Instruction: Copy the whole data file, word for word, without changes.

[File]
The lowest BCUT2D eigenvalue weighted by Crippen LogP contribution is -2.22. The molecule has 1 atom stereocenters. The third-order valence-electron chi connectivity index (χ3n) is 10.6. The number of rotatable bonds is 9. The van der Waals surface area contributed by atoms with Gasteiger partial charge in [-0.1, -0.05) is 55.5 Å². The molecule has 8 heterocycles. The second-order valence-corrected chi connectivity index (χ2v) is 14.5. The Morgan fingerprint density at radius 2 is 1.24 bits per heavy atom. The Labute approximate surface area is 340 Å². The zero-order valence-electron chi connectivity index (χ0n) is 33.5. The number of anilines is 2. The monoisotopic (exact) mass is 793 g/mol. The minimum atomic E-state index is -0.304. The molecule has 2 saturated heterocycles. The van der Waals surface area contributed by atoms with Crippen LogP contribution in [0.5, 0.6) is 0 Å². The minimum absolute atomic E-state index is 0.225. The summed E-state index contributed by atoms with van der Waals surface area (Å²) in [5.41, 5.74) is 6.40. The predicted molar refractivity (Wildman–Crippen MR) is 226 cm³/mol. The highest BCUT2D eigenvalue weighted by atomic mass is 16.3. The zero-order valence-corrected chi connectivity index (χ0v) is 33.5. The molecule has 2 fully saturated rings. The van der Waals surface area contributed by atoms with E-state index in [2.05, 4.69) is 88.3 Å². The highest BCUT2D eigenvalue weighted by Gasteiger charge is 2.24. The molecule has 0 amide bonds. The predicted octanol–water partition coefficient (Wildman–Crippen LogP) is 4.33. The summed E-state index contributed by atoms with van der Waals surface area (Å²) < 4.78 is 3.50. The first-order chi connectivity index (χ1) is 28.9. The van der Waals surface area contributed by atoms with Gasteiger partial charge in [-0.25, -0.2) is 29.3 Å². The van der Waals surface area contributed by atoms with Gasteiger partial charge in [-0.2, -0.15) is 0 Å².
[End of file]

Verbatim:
The lowest BCUT2D eigenvalue weighted by Crippen LogP contribution is -2.22. The molecule has 1 atom stereocenters. The third-order valence-electron chi connectivity index (χ3n) is 10.6. The number of rotatable bonds is 9. The van der Waals surface area contributed by atoms with Gasteiger partial charge in [-0.1, -0.05) is 55.5 Å². The molecule has 8 heterocycles. The second-order valence-corrected chi connectivity index (χ2v) is 14.5. The Morgan fingerprint density at radius 2 is 1.24 bits per heavy atom. The Labute approximate surface area is 340 Å². The zero-order valence-electron chi connectivity index (χ0n) is 33.5. The number of anilines is 2. The monoisotopic (exact) mass is 793 g/mol. The minimum atomic E-state index is -0.304. The molecule has 2 saturated heterocycles. The van der Waals surface area contributed by atoms with Crippen LogP contribution in [0.5, 0.6) is 0 Å². The minimum absolute atomic E-state index is 0.225. The summed E-state index contributed by atoms with van der Waals surface area (Å²) in [5.41, 5.74) is 6.40. The predicted molar refractivity (Wildman–Crippen MR) is 226 cm³/mol. The highest BCUT2D eigenvalue weighted by atomic mass is 16.3. The zero-order valence-corrected chi connectivity index (χ0v) is 33.5. The molecule has 2 fully saturated rings. The van der Waals surface area contributed by atoms with E-state index in [2.05, 4.69) is 88.3 Å². The highest BCUT2D eigenvalue weighted by Gasteiger charge is 2.24. The molecule has 0 amide bonds. The predicted octanol–water partition coefficient (Wildman–Crippen LogP) is 4.33. The summed E-state index contributed by atoms with van der Waals surface area (Å²) < 4.78 is 3.50. The first-order chi connectivity index (χ1) is 28.9. The van der Waals surface area contributed by atoms with Gasteiger partial charge in [-0.25, -0.2) is 29.3 Å². The van der Waals surface area contributed by atoms with Gasteiger partial charge in [-0.2, -0.15) is 0 Å².